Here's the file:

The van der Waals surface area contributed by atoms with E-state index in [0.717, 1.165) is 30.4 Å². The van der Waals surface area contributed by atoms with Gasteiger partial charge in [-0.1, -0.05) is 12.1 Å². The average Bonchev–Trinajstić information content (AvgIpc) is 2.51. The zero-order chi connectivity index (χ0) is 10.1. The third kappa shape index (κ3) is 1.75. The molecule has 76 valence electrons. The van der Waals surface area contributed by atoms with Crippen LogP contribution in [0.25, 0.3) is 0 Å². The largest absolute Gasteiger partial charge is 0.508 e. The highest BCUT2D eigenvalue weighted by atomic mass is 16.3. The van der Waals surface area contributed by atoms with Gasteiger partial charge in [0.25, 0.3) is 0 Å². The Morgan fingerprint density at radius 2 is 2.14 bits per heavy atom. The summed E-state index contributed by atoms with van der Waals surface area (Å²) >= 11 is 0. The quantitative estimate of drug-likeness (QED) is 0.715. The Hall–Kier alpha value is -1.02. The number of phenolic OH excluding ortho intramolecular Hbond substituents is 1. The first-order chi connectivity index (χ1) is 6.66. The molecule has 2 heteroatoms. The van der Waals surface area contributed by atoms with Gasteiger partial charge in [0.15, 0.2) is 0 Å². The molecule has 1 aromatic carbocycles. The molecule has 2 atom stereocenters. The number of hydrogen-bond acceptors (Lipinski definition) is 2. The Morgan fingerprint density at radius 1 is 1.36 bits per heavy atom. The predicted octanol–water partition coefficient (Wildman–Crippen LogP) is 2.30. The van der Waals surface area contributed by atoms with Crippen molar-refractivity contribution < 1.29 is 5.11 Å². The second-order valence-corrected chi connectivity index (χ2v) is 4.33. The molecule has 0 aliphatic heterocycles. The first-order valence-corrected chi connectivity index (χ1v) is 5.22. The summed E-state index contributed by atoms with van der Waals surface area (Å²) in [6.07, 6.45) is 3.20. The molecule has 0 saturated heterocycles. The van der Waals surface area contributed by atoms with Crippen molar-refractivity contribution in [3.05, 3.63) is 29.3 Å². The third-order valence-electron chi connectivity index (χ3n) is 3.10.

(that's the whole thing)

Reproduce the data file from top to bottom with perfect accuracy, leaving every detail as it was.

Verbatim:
The van der Waals surface area contributed by atoms with E-state index in [0.717, 1.165) is 30.4 Å². The van der Waals surface area contributed by atoms with Gasteiger partial charge in [-0.1, -0.05) is 12.1 Å². The average Bonchev–Trinajstić information content (AvgIpc) is 2.51. The zero-order chi connectivity index (χ0) is 10.1. The third kappa shape index (κ3) is 1.75. The molecule has 76 valence electrons. The van der Waals surface area contributed by atoms with Crippen LogP contribution in [0.25, 0.3) is 0 Å². The largest absolute Gasteiger partial charge is 0.508 e. The highest BCUT2D eigenvalue weighted by atomic mass is 16.3. The van der Waals surface area contributed by atoms with Gasteiger partial charge in [0.25, 0.3) is 0 Å². The Morgan fingerprint density at radius 2 is 2.14 bits per heavy atom. The summed E-state index contributed by atoms with van der Waals surface area (Å²) >= 11 is 0. The quantitative estimate of drug-likeness (QED) is 0.715. The Hall–Kier alpha value is -1.02. The number of phenolic OH excluding ortho intramolecular Hbond substituents is 1. The first-order chi connectivity index (χ1) is 6.66. The molecule has 2 heteroatoms. The van der Waals surface area contributed by atoms with Gasteiger partial charge in [0.15, 0.2) is 0 Å². The molecule has 1 aromatic carbocycles. The molecule has 2 atom stereocenters. The number of hydrogen-bond acceptors (Lipinski definition) is 2. The Morgan fingerprint density at radius 1 is 1.36 bits per heavy atom. The predicted octanol–water partition coefficient (Wildman–Crippen LogP) is 2.30. The van der Waals surface area contributed by atoms with Crippen molar-refractivity contribution < 1.29 is 5.11 Å². The second-order valence-corrected chi connectivity index (χ2v) is 4.33. The molecule has 0 aliphatic heterocycles. The first-order valence-corrected chi connectivity index (χ1v) is 5.22. The summed E-state index contributed by atoms with van der Waals surface area (Å²) in [6.07, 6.45) is 3.20. The molecule has 0 saturated heterocycles. The van der Waals surface area contributed by atoms with Crippen molar-refractivity contribution in [3.05, 3.63) is 29.3 Å². The third-order valence-electron chi connectivity index (χ3n) is 3.10.